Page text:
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Enhancing the enjoyment of taking pictures with news that matters, features that entertain and images that delight. Published frequently.

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1 January 2022

We've just archived Volume 10, Number 12 of Photo Corners on the Archive page with 19 Features, 9 commented News stories, 26 Editor's Notes (which included 166 items of interest), one review and one site note for a total of 56 stories.

Among those were 22 stories with 151 images, three holiday stories, one gear specifications story and two obituaries.

Ah, those news stories. Last year it was 15 and the year before that we published 25. An ominous trend.

READERSHIP NUMBERS, however, showed a significant increase in unique visitors, the highest in the last 12 months showing with still a day to go in the count. At the same time we served over 1.32 million pages.

Considering how little news there was this month, those numbers were very bright.

OUR TOP THREE STORIES in December were all Around The Horn columns, our daily front page. They were followed by our Wakasugi matinee, Sally Mann's Prix Pictet story and our report on the new release of Photoshop iPad. Two Horns followed that before our Paper Forest slide show.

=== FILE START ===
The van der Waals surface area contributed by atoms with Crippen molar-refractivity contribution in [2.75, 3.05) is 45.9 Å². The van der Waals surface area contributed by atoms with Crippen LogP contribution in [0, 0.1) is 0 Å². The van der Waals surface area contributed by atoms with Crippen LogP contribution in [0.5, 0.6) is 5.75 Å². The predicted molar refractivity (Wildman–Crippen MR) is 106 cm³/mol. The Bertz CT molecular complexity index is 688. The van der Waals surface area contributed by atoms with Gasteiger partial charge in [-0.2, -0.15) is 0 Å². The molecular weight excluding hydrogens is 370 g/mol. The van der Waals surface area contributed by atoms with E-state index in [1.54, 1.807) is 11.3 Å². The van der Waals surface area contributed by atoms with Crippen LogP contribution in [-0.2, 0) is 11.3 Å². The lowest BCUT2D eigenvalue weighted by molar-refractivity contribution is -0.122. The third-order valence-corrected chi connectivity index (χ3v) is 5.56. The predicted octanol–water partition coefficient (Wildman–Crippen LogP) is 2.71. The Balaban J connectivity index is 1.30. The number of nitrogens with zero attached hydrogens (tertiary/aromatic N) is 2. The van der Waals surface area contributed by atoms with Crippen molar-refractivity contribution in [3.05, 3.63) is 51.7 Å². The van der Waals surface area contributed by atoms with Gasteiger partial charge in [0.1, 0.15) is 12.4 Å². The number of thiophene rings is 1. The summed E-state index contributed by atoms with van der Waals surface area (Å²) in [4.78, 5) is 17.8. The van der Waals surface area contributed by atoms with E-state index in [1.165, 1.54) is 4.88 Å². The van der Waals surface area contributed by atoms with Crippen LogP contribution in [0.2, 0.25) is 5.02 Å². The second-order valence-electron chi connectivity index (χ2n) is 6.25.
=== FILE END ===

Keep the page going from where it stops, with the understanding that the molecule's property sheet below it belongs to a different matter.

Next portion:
We do hope you caught our coverage of the online Dickens Fair. And we would be remiss not to point out the moving slide show we were able to present to you on the occasion of the Bob and Diane Fund's award to Cheryle St. Onge.

ONE OMISSION on the site this year compared to recent years is worth pointing out: the Affordable Care Act banner reminder at the bottom of our Around The Horn articles. No need for it this year. As the N.Y. Times reported:

A record number of Americans -- 13.6 million -- have signed up for health plans through the Affordable Care Act's marketplaces for 2022. The major reasons for the rise appear to be: Congress lowered the cost of Obamacare insurance; the Biden administration increased advertising for the program; and the pandemic disrupted many Americans' employer-provided coverage.

Not to mention the physical threat of the pandemic itself. It has been a very bad time to be without health insurance.

How fortunate this country was that the previous administration's dogged attempts to repeal the ACA without ever proposing anything to replace it failed. They simply stopped promoting enrollment periods.

The ACA is, at heart, a Republican concept ironed out in Massachusetts under Gov. Romney in 2006, you might say.

It's how government is supposed to work. Addressing serious needs for the benefit of all of us. How many more people would have died without the ACA with the 40 million uninsured in this country then infecting the insured as well?

Placing an ACA enrollment banner at the foot of our daily column wasn't much work. But we are glad we live in a country where it is no longer necessary.

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